The Elliott Brothers Computer Company.

Elliott Brothers (London) Ltd was an early computer company of the 1950s–60s in the United Kingdom. The company was an active participant in the birth of the information age in BritainBy 1961, the company was supplying 50% of the digital computers delivered to UK customers in that year.  Yet by the end of that decade, Elliott-Automation had effectively disappeared in a flurry of takeovers, leaving little apparent trace of the technical excellence that had once characterised the name Elliott.


Elliott 803

Our Elliott 803 arrived at TNMoC soon after the museum opened. Previously it had been used by Vaughan Programming Services, and following its decommissioning it had spent 15 years in a barn.

Initial restoration was performed by John Sinclair following the successful restoration of another 803 at the Science Museum in London but sadly that machine was never put on public display. Despite it being over 55 years since our 803 was built (in around 1962), it continues to run reliably needing only occasional maintenance.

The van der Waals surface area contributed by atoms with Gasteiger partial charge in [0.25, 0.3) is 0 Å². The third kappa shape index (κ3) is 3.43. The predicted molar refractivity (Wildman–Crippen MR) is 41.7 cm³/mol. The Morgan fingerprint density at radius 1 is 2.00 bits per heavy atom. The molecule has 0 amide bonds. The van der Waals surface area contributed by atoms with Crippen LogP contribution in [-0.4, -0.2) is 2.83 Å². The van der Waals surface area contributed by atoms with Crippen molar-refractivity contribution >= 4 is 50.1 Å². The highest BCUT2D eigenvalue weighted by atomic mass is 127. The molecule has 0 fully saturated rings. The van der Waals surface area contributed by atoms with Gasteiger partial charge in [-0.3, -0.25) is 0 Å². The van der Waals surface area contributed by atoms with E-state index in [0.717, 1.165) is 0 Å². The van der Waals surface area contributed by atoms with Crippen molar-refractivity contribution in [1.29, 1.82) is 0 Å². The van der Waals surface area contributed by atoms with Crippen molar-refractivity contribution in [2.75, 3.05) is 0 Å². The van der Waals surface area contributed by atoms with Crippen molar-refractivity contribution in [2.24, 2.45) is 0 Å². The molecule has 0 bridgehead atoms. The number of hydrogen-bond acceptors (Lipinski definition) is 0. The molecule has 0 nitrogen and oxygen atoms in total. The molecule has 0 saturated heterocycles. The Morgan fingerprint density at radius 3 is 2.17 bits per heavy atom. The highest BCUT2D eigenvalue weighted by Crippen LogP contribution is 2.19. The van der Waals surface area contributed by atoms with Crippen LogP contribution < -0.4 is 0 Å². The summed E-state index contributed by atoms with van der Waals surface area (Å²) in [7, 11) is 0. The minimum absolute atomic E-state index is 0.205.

In recent years it has received two upgrades in the form of the addition of a Calcomp drum plotter and some additional input/output features. The Calcomp plotter was originally connected to an Elliott computer owned by E.M.I. Electronics and thus it shows the correct Elliott branding. It is connected to the 803 through an interface board built by museum volunteers to the original circuit design and where ever possible it uses original 1960s components.

The 803 can regularly be seen (and heard) operating. We have the full suite of software provided by Elliotts for the 803 which includes a compiler for an early high level language called Algol-60.

Using these contemporary tools our trained volunteers are able to develop new programmes to run on the 803. These include programmes for solving mathematical, scientific and engineering problems together with some very simple games and music players. Often ideas for new programmes come from 1960’s scientific journals and occasionally 803 programmes are discovered in research papers from the era.

Due to the 803’s age, the software library also includes functions for printing sums of money in the Sterling form of “Pounds,Shillings and Pence” which was used before decimalisation in 1971.

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Elliott 903

The Elliott 903 first came into production in 1965 and is an 18 bit discrete component machine with a basic memory of 8K word. This could be upgraded up to 64K. The unit on display in the museum has an expansion of 8K which makes it 16 K word which required the second cabinet.

The input and output is 8 bit paper tape with interface for a serial tele printer.

The 903 was kindly donated to the museum in 2011 by Oliver Harlow who had the machine in storage for many years and used the machine from the 1970s into the 1980s.